Please read the article. What this article explains is how to revert to a previous version of IE. not remove it entirely. I have never attempted to remove IE, however I see no clear way of doing so.
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#12

Post by KD5NRH » Thu Sep 28, 2006 3:00 am

gigag04 wrote:Yeah - it's entertaining. But Linux is not very plausible in a widespread real world desktop application. The learning curve is steep, and most users are not savvy enough to edit an x86.config file to get some small feature changed.
Time to toss your old RedHat 5.0 disks and try something new; I'm running Ubuntu, PCLinuxOS, sometimes Kubuntu, and sometimes Slax, among others, on three and sometimes four systems ranging from a 200MHz to a 1.4GHz, and I don't even remember what x86.config looks like anymore. I haven't manually edited configs for anything but a few legacy apps I like the familiarity of since I was running Slackware on a 486. Nearly everything has a GUI config now.

As user friendly as it can be, I wouldn't recommend Ubuntu's way of getting around the need for a root password to anybody who wants to be able to fine tune much - PCLinuxOS seems to work really well, though, and keeps my desktop user-friendly enough for SWMBO to use it from time to time.


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#13

Post by cyphur » Sat Mar 24, 2007 9:39 am

I've been messing around with OpenSuSE lately, and if I wanted to, I could configure everything via GUI, and one that is honestly more precise than Windows'. Windows requires a great deal of digging for lots of tweaks, whereas those tweaks are first-menu options within Linux.

Also, with OpenSuse, you can fine tune the install package for different users so they get different programs installed - much like creating an "image" for Winblows.


Some of my biggest complaints with Windows are: its handling of temporary files, memory leaks, poor file transfers, and its HORRIBLE handling of the TCP/IP stack - it sucks. As a network engineer I change my computer's IP address several times a day, and I wish it would work without having to disable my NIC and re-enabling it every time I change the IP or the default gateway.

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#14

Post by Liberty » Sat Mar 24, 2007 9:51 am

cyphur wrote:I've been messing around with OpenSuSE lately, and if I wanted to, I could configure everything via GUI, and one that is honestly more precise than Windows'. Windows requires a great deal of digging for lots of tweaks, whereas those tweaks are first-menu options within Linux.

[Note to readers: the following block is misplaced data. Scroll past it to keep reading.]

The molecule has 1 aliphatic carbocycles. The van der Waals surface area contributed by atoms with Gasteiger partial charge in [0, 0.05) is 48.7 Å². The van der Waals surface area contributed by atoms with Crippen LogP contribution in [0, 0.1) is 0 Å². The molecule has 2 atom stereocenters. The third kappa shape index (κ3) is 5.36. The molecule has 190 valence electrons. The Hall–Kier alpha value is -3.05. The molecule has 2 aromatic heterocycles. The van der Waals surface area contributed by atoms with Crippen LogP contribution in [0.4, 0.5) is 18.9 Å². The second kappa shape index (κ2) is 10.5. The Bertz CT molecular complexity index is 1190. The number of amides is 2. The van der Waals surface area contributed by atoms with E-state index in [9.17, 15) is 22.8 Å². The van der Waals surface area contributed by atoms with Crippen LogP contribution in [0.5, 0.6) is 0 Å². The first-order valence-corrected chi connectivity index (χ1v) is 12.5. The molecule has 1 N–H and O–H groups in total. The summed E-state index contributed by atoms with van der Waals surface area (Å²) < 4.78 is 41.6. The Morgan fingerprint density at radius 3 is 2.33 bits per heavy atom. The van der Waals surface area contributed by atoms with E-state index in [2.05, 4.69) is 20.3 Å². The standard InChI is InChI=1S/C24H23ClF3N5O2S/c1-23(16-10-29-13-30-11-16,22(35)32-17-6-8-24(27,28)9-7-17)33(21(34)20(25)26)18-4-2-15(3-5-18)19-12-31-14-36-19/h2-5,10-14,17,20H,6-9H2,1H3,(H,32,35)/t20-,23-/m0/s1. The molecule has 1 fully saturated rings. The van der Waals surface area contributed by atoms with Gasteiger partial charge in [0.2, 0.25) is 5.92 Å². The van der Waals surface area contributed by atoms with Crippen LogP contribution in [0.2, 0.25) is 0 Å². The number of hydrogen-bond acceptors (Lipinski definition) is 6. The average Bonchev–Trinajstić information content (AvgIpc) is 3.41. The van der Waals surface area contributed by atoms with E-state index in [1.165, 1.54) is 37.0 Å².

Also, with OpenSuse, you can fine tune the install package for different users so they get different programs installed - much like creating an "image" for Winblows.


Some of my biggest complaints with Windows are: its handling of temporary files, memory leaks, poor file transfers, and its HORRIBLE handling of the TCP/IP stack - it stinks. As a network engineer I change my computer's IP address several times a day, and I wish it would work without having to disable my NIC and re-enabling it every time I change the IP or the default gateway.
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#15

Post by tfrazier » Wed May 23, 2007 6:55 pm

SuSE? They were a great distribution from Germany until Novell bought them, now I'm not so sure. I'm on the razor's edge with Fedora Core VI 64bit running multiple web sites from the same IP using name-based virtual hosts. No support, no need, have RedHat and Fedora geek buddies all over the net who manage to answer every question in minutes. I haven't used MS products of any flavor or type (neither server, desktop, nor app, by golly!) for personal systems for years. But I'm glad Bill Gate's company is still in business, keeps me in steak and potatos running a group of LAN admins to keep all those little windows pizza boxes configured and humming along with the latest patches and hot-fixes.

I will admit I've had a couple of surprise outages in the past with a kernel update here and there, but those were easy to back out of.